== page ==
Evergrande’s troubles show China is just as susceptible to capitalism’s ill effects
The question is whether Xi Jinping will intervene to bail out indebted companies or let defaults spike
The writer, Morgan Stanley Investment Management’s chief global strategist, is author of ‘The Ten Rules of Successful Nations’
For much of this year commentators have been warning that falling yields suggest the bond market is increasingly irrational, out of touch with a rapid global recovery and misled by heavy central bank buying or the ebbs and flows of the pandemic. Now, events in China suggest the bond markets are far from clueless or crazy.
The world’s most indebted real estate developer, Evergrande, is on the verge of default. Its troubles are reverberating across China’s property sector and the world, revealing a very rational reason why long-term interest rates would not rise too far: the global economy is heavily indebted and too financially fragile to handle tighter credit conditions. We are caught in a debt trap.
China is stuck in the deep end of this quagmire. In the run-up to the global financial crisis of 2008, debt levels rose dramatically in the United States and many European countries. Since then, China has led the debt binge: private debt held by households and corporations has risen by nearly 100 percentage points to 260 per cent of gross domestic product in China, accounting for nearly two-thirds of the global increase.
By early 2016 China was on the financial brink. Default rates were rising rapidly. Capital was rushing out of the country. To stave off another global financial crisis, the US Federal Reserve had to abandon plans to tighten monetary policy, and Chinese authorities had to inject massive amounts of money into the financial system.
Over the next five years, China slowed much less rapidly than one would expect given the debt levels, thanks to the meteoric rise of its tech sector. The new economy, led by digital technology companies in the private sector, was virtually debt-free and grew explosively. The tech sector now accounts for a staggering 40 per cent of the Chinese economy, up from 20 per cent in 2016.
In the background, however, the debt bomb was still ticking. After 2016, private debts rose another 20-plus percentage points as a share of GDP, with households taking on mortgages at a record pace. Much of it went to further inflating the property bubble. About 40 per cent of the Chinese banking system’s assets are now tied to the property sector.
Evergrande’s outstanding debts of more than $300bn represent just 0.6 per cent of total credit in China, but the worry in situations like this is always about the contagion effect of any high-profile default. Before 2008, the US subprime mortgage market peaked at only $600bn before it went bust and threatened to take down the global financial system.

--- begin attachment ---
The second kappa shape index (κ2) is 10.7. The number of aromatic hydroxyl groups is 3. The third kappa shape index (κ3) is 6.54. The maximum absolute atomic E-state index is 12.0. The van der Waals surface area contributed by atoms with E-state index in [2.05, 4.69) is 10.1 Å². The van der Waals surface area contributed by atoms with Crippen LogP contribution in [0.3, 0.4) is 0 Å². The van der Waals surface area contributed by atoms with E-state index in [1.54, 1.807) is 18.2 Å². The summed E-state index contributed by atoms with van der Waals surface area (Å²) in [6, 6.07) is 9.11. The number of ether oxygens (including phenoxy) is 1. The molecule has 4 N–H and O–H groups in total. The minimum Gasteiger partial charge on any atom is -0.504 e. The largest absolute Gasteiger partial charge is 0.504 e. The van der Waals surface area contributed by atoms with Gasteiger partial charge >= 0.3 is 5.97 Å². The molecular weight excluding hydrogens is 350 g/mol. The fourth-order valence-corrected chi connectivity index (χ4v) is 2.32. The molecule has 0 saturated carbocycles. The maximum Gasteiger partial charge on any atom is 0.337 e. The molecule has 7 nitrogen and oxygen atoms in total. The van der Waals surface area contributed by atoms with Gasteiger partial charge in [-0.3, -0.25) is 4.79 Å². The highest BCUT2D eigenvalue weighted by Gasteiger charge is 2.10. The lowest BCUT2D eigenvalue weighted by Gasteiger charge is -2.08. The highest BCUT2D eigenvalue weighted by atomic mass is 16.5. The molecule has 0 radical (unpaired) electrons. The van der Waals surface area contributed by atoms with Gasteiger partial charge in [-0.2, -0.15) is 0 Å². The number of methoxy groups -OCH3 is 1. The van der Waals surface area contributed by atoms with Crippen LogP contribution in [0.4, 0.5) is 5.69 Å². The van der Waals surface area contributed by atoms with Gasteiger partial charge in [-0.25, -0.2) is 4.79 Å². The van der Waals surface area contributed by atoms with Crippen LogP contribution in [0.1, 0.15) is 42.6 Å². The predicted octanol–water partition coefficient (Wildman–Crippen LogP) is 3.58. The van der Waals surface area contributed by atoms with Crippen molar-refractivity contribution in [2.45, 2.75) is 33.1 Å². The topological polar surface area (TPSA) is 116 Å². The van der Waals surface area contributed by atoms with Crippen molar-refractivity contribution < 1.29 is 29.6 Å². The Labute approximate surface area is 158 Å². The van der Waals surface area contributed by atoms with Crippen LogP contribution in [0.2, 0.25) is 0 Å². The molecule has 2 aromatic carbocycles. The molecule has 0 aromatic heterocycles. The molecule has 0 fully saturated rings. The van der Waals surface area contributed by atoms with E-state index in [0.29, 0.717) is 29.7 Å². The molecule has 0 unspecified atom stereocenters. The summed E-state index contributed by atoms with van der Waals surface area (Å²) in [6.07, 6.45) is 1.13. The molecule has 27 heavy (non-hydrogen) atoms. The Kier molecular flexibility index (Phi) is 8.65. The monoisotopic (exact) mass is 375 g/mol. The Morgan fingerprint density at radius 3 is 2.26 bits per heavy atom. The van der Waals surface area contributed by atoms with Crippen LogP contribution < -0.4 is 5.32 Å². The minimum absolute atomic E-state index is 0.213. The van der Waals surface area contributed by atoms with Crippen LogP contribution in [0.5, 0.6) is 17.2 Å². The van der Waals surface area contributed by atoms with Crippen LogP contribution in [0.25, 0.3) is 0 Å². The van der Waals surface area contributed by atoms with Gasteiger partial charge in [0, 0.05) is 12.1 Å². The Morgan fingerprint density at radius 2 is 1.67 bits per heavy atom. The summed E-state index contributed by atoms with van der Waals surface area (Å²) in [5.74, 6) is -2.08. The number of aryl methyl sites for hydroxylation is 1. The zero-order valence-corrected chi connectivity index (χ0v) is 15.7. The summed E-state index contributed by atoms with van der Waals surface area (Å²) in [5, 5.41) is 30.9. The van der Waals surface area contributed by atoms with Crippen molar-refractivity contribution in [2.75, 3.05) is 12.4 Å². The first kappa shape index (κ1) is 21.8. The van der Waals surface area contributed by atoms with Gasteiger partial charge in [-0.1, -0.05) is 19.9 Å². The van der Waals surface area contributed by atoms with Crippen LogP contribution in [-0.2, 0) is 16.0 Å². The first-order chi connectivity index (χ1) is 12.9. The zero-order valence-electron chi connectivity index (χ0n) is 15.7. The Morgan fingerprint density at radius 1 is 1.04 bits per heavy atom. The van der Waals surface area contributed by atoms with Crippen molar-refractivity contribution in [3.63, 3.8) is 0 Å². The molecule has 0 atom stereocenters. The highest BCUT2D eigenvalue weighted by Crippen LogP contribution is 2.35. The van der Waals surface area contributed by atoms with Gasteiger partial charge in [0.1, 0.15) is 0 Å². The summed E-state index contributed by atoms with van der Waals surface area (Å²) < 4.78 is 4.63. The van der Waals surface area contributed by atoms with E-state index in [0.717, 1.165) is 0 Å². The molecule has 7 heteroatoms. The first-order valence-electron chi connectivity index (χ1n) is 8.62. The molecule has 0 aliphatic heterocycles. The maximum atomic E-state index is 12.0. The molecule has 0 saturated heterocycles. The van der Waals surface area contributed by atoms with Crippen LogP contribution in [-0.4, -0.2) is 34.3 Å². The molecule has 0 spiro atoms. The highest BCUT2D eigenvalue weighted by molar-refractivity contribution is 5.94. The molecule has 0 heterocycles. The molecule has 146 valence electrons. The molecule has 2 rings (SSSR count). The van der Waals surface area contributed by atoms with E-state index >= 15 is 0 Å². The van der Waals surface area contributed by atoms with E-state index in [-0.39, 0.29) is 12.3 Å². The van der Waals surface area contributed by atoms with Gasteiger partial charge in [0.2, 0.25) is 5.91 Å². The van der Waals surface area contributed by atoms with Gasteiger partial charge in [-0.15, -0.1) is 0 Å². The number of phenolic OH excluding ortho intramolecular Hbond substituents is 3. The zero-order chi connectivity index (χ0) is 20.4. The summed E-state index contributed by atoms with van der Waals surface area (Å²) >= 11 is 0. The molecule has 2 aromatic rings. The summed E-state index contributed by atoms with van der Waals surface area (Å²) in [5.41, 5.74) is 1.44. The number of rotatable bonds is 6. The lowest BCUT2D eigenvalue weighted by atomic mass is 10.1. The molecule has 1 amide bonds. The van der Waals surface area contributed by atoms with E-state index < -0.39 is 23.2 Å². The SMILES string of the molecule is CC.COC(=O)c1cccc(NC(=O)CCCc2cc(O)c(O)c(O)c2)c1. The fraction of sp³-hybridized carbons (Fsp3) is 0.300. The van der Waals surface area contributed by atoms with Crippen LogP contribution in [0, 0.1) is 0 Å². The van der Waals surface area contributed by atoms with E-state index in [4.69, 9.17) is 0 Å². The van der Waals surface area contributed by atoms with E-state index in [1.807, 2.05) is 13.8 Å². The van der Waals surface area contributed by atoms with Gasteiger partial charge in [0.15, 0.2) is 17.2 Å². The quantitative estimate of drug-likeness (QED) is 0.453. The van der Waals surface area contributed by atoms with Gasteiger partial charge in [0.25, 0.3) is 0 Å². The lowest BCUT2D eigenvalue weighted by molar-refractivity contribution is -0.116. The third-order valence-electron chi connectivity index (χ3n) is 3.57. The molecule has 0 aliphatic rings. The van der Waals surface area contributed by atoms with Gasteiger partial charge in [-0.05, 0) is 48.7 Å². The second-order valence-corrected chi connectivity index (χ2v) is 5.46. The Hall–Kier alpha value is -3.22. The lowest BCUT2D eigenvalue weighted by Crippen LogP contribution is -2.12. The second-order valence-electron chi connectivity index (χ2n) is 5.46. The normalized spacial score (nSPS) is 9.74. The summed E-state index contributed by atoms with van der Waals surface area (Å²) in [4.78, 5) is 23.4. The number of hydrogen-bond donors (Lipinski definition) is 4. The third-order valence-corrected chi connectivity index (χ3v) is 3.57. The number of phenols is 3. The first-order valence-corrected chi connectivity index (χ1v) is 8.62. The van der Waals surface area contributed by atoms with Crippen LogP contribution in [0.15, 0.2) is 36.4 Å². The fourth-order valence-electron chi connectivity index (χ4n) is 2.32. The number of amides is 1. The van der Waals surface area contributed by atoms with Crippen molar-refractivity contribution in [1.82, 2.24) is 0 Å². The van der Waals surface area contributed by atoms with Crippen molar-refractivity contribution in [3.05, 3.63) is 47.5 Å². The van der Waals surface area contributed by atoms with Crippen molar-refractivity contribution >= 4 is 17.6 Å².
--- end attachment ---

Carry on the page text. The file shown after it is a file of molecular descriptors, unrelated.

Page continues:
Most financial analysts argue that China can’t afford to let Evergrande go completely bust and risk another debt crunch. But this time politics is in direct conflict with economics.
Chinese president Xi Jinping is trying to revive a form of socialism reminiscent of the era of Mao Zedong. His government has started cracking down on the excesses of capitalism, including the wealth and power of tech tycoons, and the rampant speculation and rising debts of the property sector.
The problem: what happens in China no longer stays in China, which is the main engine of global growth. In many ways, China follows the same deformed model of capitalism as most western countries, only more so, taking on ever increasing levels of debt to generate less and less growth.
The result is growing financial fragility. Like its more advanced rivals from the US to Japan, China has created a financial system that is in constant need of government support and stimulus. Policymakers keep economic growth going at any cost, and repeatedly back down from tightening policy at the slightest hint of economic or financial trouble. Whenever a company of any consequence gets into difficulty, authorities have stepped in with a bailout. That’s especially true in China, where in recent years default rates have run far below the very low global averages.
Conditioned to expect the government to intervene in time to stave off any crisis, global investors have not pulled money out of China, yet. But if Xi were to depart from the past, by purging debts and letting defaults spike, it could trigger a nervous breakdown in the world’s financial system.
What we are likely to witness over the coming months is an epic clash between a leader with supreme powers determined to change the course of his nation, and the economic constraints imposed by gargantuan debts. For now, the markets are still betting that the stakes are too high, even for a leader as powerful as Xi, to wean China suddenly off a debt-fuelled form of capitalism the world has been practising for years.
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